The view looking down the Granite Railway Incline in Quincy, around 1922. Image courtesy of the Thomas Crane Public Library.
The scene in 2021:
As explained in more detail in the previous post, these two photos show the inclined plane of the Granite Railway in Quincy. Unlike the photos in that post, though, which were taken from the base looking up, these ones show the view looking down from partway up the inclined plane.
The Granite Railway was arguably the first commercial railroad in the United States. It began operations on October 7, 1826, and it consisted of horse-drawn cars that transported granite from the quarries in Quincy to the wharves on the Neponset River. From there, the granite was transported by boat to the Bunker Hill Monument, which was the project that had initially led to the construction of the railway.
The railway was expanded in 1830 with the construction of a small branch that led to the Pine Hill Quarry, located at the top of the hill behind where these photos were taken. To reach the top of the hill, civil engineer Gridley Bryant designed an 315-foot-long inclined plane that rose 84 feet in elevation. It consisted of two parallel tracks, one for empty cars ascending to the quarry and another for cars that were descending with granite blocks. The rails were made of granite topped by iron straps, and the tracks also included a cable that ran on pulleys in the center of the tracks. The cable formed an endless loop, and pulled the empty cars up to the top while also controlling the descent of the loaded cars.
Only two years after it opened, the inclined plane was the site of one of the first fatal railroad accidents in the United States. On July 25, 1832, a group of four visitors was ascending the inclined plane in an empty car when the cable failed near the summit, sending the car plummeting down the tracks. Contemporary accounts estimated that the car reached speeds of around 60 miles per hour before derailing at the base. One occupant was killed, two others were seriously injured, and the fourth walked away with minor injuries.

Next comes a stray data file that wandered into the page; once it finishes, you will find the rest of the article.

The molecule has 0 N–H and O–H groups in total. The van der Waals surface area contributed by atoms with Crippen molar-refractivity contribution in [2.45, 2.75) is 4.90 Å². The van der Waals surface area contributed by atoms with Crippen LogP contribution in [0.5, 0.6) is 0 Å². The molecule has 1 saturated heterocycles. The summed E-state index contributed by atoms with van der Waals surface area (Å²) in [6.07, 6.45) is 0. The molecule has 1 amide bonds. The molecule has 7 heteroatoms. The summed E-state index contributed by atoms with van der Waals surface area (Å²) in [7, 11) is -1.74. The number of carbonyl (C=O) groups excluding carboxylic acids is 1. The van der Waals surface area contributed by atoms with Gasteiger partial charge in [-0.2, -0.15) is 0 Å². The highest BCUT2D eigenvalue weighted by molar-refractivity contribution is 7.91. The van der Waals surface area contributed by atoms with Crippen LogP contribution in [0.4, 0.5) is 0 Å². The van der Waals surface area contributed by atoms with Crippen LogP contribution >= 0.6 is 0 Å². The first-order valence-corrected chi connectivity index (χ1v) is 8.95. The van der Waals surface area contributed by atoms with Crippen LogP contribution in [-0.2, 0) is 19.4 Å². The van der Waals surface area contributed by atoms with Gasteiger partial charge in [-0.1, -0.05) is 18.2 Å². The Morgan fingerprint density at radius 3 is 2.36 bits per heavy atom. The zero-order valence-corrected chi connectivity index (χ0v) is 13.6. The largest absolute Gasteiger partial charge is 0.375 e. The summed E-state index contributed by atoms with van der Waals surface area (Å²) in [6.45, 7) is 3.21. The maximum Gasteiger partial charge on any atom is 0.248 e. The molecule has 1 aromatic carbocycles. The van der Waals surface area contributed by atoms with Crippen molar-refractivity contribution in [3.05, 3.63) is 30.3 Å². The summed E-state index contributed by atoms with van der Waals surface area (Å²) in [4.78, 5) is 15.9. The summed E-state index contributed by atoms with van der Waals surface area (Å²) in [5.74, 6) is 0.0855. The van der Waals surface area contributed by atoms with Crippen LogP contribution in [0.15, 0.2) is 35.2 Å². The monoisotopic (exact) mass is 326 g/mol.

Aside from this accident, there do not appear to have been any other serious incidents here on the inclined plane, and it remained in use into the 20th century. In 1871, the Granite Railway was acquired by the Old Colony Railroad, which in turn became part of the New York, New Haven and Hartford in 1893. Although it was originally built for horse-drawn trains, most of the old Granite Railway was converted into a conventional railroad, as shown in the distance of the top photo. However, because the inclined plane was too steep for regular trains to use, it remained largely unchanged.
In 1901, new railroad tracks were placed atop the old granite rails, and then in 1920 it was converted for truck use, with metal channels to guide the wheels as the trucks ascended and descended. These are visible on the left side of the top photo, while the track in the center of the photo remained in its original 1830 configuration with the old granite blocks, metal strap rails, and pulleys. Then, in 1921, two obelisks were installed at the base of the incline, to commemorate its role in the early history of railroading.
At some point around the mid-20th century, the upper part of the inclined plane was removed when that part of the hillside was quarried. The landscape was further altered when the Southeast Expressway—modern-day Interstate 93—was built along the former mainline of the old Granite Railway in the 1950s. This did not directly affect the inclined plane, but it dramatically changed the view from this particular spot, as shown in the bottom photo.
The last quarry closed in 1963, and the land eventually became part of the Quincy Quarries State Reservation in 1985. This included the surviving portion of the inclined plane, which remains an important civil engineering landmark. Despite all of the changes over the years, the original granite track has remained well preserved over the years, and it still features the pulleys along with portions of the iron straps that were installed atop the granite rails.